Life comes with unavoidable risks. Every day we face potential injury doing even the simplest things. Crossing the street, riding the bus, even cooking can be a risk. But if you’re injured at work, there are laws designed to protect your livelihood and minimize risk.
What is workers’ comp?
Workers’ compensation – workers’ comp for short – is a system that benefits to employees hurt at work or those who contract work-related illnesses. Injured workers are usually still eligible for benefits regardless of who’s at fault for the injury.
Who does workers’ comp cover? For what?
In Illinois, most employees based in the state are eligible for workers’ comp as soon as they start their jobs.
Most accidents or illnesses incurred by workers because of their employment are covered under Illinois workers’ compensation laws. This could include anything from a back injury to amputation to lung disease from asbestos exposure.
What does workers’ comp provide?
Illinois law dictates what the benefits provided to those who qualify for workers’ comp, including:
- Medical care to treat the injury or illness sustained on the job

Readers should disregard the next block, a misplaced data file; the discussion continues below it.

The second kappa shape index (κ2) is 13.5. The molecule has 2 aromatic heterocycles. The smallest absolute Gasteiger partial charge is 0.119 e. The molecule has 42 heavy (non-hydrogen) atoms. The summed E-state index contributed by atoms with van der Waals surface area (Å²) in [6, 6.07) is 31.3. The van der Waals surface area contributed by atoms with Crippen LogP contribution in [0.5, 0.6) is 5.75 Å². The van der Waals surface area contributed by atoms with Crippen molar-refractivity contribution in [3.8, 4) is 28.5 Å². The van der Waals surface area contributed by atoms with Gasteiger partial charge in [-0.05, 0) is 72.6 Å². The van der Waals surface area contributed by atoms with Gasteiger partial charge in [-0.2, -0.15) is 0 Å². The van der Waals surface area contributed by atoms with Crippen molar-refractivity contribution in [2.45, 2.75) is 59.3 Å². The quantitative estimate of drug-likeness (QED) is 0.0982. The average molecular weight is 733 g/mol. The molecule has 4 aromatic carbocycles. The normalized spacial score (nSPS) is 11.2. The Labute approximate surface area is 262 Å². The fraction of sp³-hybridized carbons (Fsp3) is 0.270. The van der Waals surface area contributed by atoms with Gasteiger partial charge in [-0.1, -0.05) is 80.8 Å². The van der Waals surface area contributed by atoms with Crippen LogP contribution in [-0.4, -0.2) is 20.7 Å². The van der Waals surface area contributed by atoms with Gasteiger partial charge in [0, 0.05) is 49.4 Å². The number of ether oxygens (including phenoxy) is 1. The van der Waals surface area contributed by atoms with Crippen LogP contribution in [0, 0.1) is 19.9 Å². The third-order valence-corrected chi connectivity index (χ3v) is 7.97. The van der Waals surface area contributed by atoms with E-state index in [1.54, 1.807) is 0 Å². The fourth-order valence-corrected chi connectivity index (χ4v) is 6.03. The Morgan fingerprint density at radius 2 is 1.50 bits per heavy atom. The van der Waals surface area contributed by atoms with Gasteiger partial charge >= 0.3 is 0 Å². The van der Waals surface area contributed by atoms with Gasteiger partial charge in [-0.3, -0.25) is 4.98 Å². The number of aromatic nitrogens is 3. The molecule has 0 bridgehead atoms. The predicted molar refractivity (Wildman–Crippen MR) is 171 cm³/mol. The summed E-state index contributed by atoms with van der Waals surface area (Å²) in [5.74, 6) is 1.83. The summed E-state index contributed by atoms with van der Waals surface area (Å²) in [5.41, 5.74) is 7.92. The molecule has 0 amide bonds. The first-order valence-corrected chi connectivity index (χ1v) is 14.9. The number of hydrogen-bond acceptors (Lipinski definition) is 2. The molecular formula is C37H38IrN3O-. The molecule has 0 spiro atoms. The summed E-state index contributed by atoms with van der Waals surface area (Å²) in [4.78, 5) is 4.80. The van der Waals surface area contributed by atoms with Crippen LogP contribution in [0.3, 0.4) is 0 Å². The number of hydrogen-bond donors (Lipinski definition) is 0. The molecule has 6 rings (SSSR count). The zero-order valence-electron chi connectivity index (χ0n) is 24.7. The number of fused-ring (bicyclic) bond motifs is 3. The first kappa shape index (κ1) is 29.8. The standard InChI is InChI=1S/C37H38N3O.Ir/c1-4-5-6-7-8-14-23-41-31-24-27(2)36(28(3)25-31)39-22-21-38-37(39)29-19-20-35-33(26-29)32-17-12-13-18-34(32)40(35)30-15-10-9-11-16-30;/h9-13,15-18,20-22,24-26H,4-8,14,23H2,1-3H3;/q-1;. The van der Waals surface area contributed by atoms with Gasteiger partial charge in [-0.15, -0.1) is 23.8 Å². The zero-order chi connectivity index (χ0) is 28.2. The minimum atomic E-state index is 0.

- Temporary total disability as the worker recovers
- Temporary partial disability for workers on lighter job duty for less pay while recovering
- Vocational rehabilitation programs
- Permanent partial disability for workers permanently disabled but still employable
- Permanent total disability for workers who cannot work again
- Death benefits for families of workers killed on the job
Who pays for workers’ comp benefits?
Employers pay workers’ comp benefits. Usually the employer carries workers’ comp insurance. No part of workers’ comp benefits or insurance premiums can be charged to employees.
What if my employer denies workers’ comp claim?
For a number of reasons, an employer may try to deny a workers’ comp claim. It’s the employer’s and insurer’s prerogative to minimize liability and payout.
If this happens, you may file a complaint with the Illinois Workers’ Compensation Commission. In disputed cases, the state of Illinois suggests hiring an attorney to represent you in the proceedings.
If you’re injured on the job, remember you’re not alone. While it is your employer’s responsibility to provide for you if you’re hurt, it is often helpful to seek legal counsel early on.